So, at face value, Lee looks like a good ambassador to help smooth over the underlying tensions from Australia’s decision following the Defence Strategic Review to cut back earlier planned defence purchases from Korea and instead focus on the mutual interests in broader security cooperation. As Marles put it last May: “Defence Minister Lee and I have met on a number of occasions now over the course of the last 12 months … there is just a really big opportunity to take this relationship to a different level.”

But that was before Lee became involved in a typically convoluted Korean political scandal, where a fiercely independent and adversarial judicial system modelled on the United States collides with a hyper-competitive two-party political system grafted on to an economy with powerful vested interests.

Lee resigned as defence minister last September along with five other defence and presidential officials. This followed allegations they curtailed an investigation into the death of a soldier who drowned during floods last July, possibly due to inadequate search and rescue equipment. Media reports suggest this was done at the behest of Yoon. The Corruption Investigation Office for High-ranking Officials (CIO) has been pursuing the case.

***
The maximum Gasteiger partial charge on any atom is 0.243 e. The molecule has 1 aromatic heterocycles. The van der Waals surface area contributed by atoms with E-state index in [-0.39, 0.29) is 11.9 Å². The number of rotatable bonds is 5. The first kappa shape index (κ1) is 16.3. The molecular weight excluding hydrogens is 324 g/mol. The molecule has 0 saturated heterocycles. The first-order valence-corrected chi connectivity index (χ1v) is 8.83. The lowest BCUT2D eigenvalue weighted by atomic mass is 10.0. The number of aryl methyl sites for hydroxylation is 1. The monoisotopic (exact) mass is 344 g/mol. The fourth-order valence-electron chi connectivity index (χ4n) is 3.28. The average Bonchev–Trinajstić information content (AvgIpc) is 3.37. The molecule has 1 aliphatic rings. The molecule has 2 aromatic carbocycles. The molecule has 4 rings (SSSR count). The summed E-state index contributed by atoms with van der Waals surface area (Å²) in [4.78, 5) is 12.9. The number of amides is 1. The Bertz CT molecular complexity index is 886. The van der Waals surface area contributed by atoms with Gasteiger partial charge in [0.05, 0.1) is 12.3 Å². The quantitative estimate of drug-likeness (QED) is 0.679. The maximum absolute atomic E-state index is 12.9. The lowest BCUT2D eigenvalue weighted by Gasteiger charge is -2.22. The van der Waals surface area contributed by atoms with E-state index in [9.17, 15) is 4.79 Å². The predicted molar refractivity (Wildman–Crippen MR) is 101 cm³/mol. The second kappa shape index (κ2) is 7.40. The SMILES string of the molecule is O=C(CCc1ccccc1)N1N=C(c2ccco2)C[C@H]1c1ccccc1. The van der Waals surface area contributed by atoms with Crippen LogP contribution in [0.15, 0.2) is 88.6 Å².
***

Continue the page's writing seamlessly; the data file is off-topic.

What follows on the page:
Early this month, Lee was suddenly appointed ambassador to Australia, ending the term of the 14-month incumbent career diplomat Kim Wan-joong.

Hankyoreh newspaper suggested this week that the only justifiable reason for so many senior security officials to resign at once would be a serious national emergency, indicating there was some more political reason. “With so many defence officials exiting all at once, it became impossible to summon them to a parliamentary audit so that the National Assembly could properly question them on the details of the investigation,” it said.

Then early this month, Lee was suddenly appointed ambassador to Australia, ending the term of the 14-month incumbent career diplomat Kim Wan-joong. Lee then arrived in Canberra on 10 March, far from the domestic corruption crisis, after an investigation-related travel ban was curiously lifted two days earlier. Apart from the suddenness of the change, it also reportedly represents an unexplained upgrade in the stature of the Canberra post to the ex-minister level previously only applied to the United States, China, Japan and Russia posts.

That would suggest a welcome upgrade in the bilateral relationship under normal circumstances, but only time will tell whether that is actually the case.

Hey, big spender

For all the recent talk about building a middle power security partnership of equals with Korea, the country’s long-standing importance as a trading partner and emerging investment source for Australia tends to get ignored – possibly because there are no diplomatic spats.

Indeed, Korea hasn’t had a cut-through champion at the top-level ranks of Australian government since former prime minister John Howard took to hailing the top executives of the Posco steel company as his best customers due to their huge iron ore and coal purchases.